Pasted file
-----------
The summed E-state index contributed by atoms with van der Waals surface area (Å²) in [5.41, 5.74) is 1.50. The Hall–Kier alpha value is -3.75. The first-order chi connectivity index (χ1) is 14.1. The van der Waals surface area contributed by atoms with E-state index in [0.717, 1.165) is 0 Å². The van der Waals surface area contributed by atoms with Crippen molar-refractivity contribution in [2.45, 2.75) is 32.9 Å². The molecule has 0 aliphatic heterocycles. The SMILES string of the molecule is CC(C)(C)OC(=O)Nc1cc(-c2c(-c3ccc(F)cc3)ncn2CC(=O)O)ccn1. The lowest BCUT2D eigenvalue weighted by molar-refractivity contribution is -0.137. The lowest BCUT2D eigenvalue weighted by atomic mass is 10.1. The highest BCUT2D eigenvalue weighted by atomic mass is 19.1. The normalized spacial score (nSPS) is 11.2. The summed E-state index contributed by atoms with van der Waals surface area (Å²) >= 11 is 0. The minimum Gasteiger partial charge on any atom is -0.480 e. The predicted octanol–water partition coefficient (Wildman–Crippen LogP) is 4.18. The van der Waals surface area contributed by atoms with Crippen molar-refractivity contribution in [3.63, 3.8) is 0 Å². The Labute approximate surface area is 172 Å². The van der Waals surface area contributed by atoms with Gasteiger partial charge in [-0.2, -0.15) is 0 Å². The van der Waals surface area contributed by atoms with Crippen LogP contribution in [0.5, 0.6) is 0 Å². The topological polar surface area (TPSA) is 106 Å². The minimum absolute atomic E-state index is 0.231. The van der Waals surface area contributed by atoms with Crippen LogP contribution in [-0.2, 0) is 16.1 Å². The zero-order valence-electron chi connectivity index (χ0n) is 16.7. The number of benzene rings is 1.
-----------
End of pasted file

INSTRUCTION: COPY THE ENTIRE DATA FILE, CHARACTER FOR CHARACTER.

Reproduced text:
The summed E-state index contributed by atoms with van der Waals surface area (Å²) in [5.41, 5.74) is 1.50. The Hall–Kier alpha value is -3.75. The first-order chi connectivity index (χ1) is 14.1. The van der Waals surface area contributed by atoms with E-state index in [0.717, 1.165) is 0 Å². The van der Waals surface area contributed by atoms with Crippen molar-refractivity contribution in [2.45, 2.75) is 32.9 Å². The molecule has 0 aliphatic heterocycles. The SMILES string of the molecule is CC(C)(C)OC(=O)Nc1cc(-c2c(-c3ccc(F)cc3)ncn2CC(=O)O)ccn1. The lowest BCUT2D eigenvalue weighted by molar-refractivity contribution is -0.137. The lowest BCUT2D eigenvalue weighted by atomic mass is 10.1. The highest BCUT2D eigenvalue weighted by atomic mass is 19.1. The normalized spacial score (nSPS) is 11.2. The summed E-state index contributed by atoms with van der Waals surface area (Å²) >= 11 is 0. The minimum Gasteiger partial charge on any atom is -0.480 e. The predicted octanol–water partition coefficient (Wildman–Crippen LogP) is 4.18. The van der Waals surface area contributed by atoms with Crippen molar-refractivity contribution in [3.63, 3.8) is 0 Å². The Labute approximate surface area is 172 Å². The van der Waals surface area contributed by atoms with Gasteiger partial charge in [-0.2, -0.15) is 0 Å². The van der Waals surface area contributed by atoms with Crippen LogP contribution in [0.5, 0.6) is 0 Å². The topological polar surface area (TPSA) is 106 Å². The minimum absolute atomic E-state index is 0.231. The van der Waals surface area contributed by atoms with Crippen LogP contribution in [-0.2, 0) is 16.1 Å². The zero-order valence-electron chi connectivity index (χ0n) is 16.7. The number of benzene rings is 1.